February 17, 2020
*waves arms* Jessica here, I had the pleasure of meeting Candi backstage at PSO's 2019 Northwest Pole Championship. We were competing in the same category and chatted briefly while warming up. All the usual niceties - Where are you from? What do you do, etc. Except, I had already searched Candi's stage name on YouTube and I already knew she was an incredible performer and mover. Her Low Flow piece that day did not disappoint. She wound up taking a very well deserved first place and I had cheered myself hoarse. When we started listing out inspirational movers we wanted to know more about her style and strength were definitely at the top of our list.
Please tell us a little bit about yourself.
Hi, I'm Candice or Candi Marie ( @candancetv )! I discovered pole when I was 18 and a Freshman in college, but I wasn't able to afford classes at the time. When I was 23 and working full-time, I took up pole again as a way to make new friends and find a new hobby that would allow me the freedom to dance and workout at the same time. Now at 29, I've been pole dancing for seven years, teaching for 6 years. When I'm not pole dancing, I work as a behavioral health program manager and spend my off-time with my cats, playing video games, exploring the city and museums, attending concerts, and traveling.
What kind of mover are you?
My style has evolved over time. I started as a power and pole sport dancer to connect to my love of gymnastics. I eventually discovered sensual movement a couple of years later. I attempted to combine the two over time. As of now, I blend a heavy mix of static rotational flow with slinky floor movement and basework with the occasional power trick mixed in between. My goal as a mover is to never stop moving. My flows never quite have an ending or a beginning, and a lot of movements flow into each other.
What motivates you to move?
Music. I'm not exactly sure what came first: My love of music or my love of dance. I find that the two are intrinsically linked. I tend to connect emotionally to music first, and that connection creates a feedback to my body.
What are your go-to warm-up and cool down rituals?
For warmup, I always have to do a full-body, head to toe warm-up. I tend to do an active stretch warm-up that combines both strength and stretch, but I treat it like a dance routine. If I listen to slower music, I move so slowly I feel every muscle stretch. If I listen to fast music, I tend to move faster and throw in more cardio. I also make sure to foam roll and do trigger point release. For cool down, I tend to do more passive, static stretches and some floor movement, kind of like a mix of yoga meets sensual floor work. It keeps me grounded. I always like to turn the lights down and put on softer, more melodic music. It helps me focus on my breathing too.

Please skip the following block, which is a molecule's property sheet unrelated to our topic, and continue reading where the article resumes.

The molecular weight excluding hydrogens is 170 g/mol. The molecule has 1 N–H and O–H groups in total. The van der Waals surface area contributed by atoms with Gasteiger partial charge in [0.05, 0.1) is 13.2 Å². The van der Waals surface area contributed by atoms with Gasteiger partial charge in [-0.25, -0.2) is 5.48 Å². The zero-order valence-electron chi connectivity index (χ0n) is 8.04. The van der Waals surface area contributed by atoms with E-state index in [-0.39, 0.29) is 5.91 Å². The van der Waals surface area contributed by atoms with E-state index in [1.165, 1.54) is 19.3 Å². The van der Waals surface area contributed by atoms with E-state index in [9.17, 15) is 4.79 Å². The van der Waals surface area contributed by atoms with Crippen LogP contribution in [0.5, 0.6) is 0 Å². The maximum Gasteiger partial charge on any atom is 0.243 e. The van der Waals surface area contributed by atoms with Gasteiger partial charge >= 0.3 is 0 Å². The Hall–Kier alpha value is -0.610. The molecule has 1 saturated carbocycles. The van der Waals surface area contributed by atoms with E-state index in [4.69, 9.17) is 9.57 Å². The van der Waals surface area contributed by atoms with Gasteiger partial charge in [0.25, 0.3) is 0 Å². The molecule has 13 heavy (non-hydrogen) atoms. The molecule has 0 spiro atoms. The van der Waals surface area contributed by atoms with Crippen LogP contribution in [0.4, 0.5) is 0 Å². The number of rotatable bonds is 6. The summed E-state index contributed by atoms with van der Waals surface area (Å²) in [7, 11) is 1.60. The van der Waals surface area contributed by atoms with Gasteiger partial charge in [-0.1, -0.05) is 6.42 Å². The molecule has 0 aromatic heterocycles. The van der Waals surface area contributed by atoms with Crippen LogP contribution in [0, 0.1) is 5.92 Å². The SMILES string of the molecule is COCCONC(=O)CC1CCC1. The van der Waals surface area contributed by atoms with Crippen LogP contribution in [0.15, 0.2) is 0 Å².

Who has previously or is currently inspiring you in movement? And why?
Marlo Fisken has been and continues to be a huge inspiration for me. I'm a huge fan of static rotation, and her innovative transitions and low flow has inspired my own love of low flow. Other dances that have had a huge impact on my style development is Crystal Belcher; for the emotion and intention she puts in her movement; Dalijah Franklin; similar to Crystal in that her emotion and intention in her movement has inspired my own artistic intention, along with her creating the BGP movement; Phoenix Kazree; another influential dancer who inspires me with her strength and grace in her movement and tricks. Sasja Lee Fierce; for her strength and her grace in combination with her sensual movement; Elizabeth Carmine Black, for her technique regarding isolation and sensual movement; Heather Williams [Butter & Filth], for her watery, buttery flow that has inspired my own watery flow; Bendy Kate, for her insane handstand work and fluid trick transitions on pole; Yvonne Smink, for her insane, inspirational style and transitions. And that is just to name a few.
Can you tell me about a favorite movement moment you experienced and what made that moment so special
In 2018, I did Champ Level 4 and won first place. I remember feeling somewhat unsure of how this routine would be received as a championship routine since the focus wasn't on insane tricks per se, but how the routine flowed as whole and evoked emotion. The very first moment of my routine included a flow where I went from standing next to the pole to a backward pirouette down to the floor, then a toe rise from the floor. It was the first time as a dancer and a performer that I really think I found my specific style of flow. That particular transition I reused in several routines after and influenced my particular style from that moment on.
What is one thing you never go to the gym/studio without?My headphones. Sometimes I really need to remove myself from my external surroundings to focus and will pull them out to listen to music to get more grounded in my movement/workout.What does diversity and inclusion in your movement practice mean to you?As a black female pole dancer and mover, it's really important for me to be seen as that. I don't intend to be a standout, but I do find it very important to highlight that that black pole dancers be seen as innovative movers and influencers in the community.
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